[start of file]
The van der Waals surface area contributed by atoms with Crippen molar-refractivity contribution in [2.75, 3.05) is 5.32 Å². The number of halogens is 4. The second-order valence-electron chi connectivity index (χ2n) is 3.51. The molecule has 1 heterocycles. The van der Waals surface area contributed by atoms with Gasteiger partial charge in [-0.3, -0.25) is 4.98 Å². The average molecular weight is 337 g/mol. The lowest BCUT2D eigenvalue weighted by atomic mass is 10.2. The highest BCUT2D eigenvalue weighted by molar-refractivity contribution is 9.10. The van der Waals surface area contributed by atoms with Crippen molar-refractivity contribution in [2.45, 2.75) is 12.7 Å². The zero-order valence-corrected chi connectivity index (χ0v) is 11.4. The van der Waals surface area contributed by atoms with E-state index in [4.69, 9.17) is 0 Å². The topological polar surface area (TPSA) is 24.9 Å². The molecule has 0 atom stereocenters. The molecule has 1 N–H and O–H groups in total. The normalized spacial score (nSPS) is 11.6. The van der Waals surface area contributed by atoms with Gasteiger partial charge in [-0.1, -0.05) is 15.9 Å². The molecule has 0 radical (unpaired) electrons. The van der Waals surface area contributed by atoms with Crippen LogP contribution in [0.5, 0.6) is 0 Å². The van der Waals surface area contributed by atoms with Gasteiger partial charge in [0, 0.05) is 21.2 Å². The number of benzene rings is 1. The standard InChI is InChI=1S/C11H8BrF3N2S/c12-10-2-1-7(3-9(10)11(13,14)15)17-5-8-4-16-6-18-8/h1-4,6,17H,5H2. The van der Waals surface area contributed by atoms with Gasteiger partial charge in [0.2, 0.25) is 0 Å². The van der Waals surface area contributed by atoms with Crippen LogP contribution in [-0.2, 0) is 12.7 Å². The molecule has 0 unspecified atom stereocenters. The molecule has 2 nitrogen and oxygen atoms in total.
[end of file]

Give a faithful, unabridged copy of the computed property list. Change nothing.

The van der Waals surface area contributed by atoms with Crippen molar-refractivity contribution in [2.75, 3.05) is 5.32 Å². The number of halogens is 4. The second-order valence-electron chi connectivity index (χ2n) is 3.51. The molecule has 1 heterocycles. The van der Waals surface area contributed by atoms with Gasteiger partial charge in [-0.3, -0.25) is 4.98 Å². The average molecular weight is 337 g/mol. The lowest BCUT2D eigenvalue weighted by atomic mass is 10.2. The highest BCUT2D eigenvalue weighted by molar-refractivity contribution is 9.10. The van der Waals surface area contributed by atoms with Crippen molar-refractivity contribution in [2.45, 2.75) is 12.7 Å². The zero-order valence-corrected chi connectivity index (χ0v) is 11.4. The van der Waals surface area contributed by atoms with E-state index in [4.69, 9.17) is 0 Å². The topological polar surface area (TPSA) is 24.9 Å². The molecule has 0 atom stereocenters. The molecule has 1 N–H and O–H groups in total. The normalized spacial score (nSPS) is 11.6. The van der Waals surface area contributed by atoms with Gasteiger partial charge in [-0.1, -0.05) is 15.9 Å². The molecule has 0 radical (unpaired) electrons. The van der Waals surface area contributed by atoms with Crippen LogP contribution in [0.5, 0.6) is 0 Å². The van der Waals surface area contributed by atoms with Gasteiger partial charge in [0, 0.05) is 21.2 Å². The number of benzene rings is 1. The standard InChI is InChI=1S/C11H8BrF3N2S/c12-10-2-1-7(3-9(10)11(13,14)15)17-5-8-4-16-6-18-8/h1-4,6,17H,5H2. The van der Waals surface area contributed by atoms with Gasteiger partial charge in [0.2, 0.25) is 0 Å². The van der Waals surface area contributed by atoms with Crippen LogP contribution in [-0.2, 0) is 12.7 Å². The molecule has 0 unspecified atom stereocenters. The molecule has 2 nitrogen and oxygen atoms in total.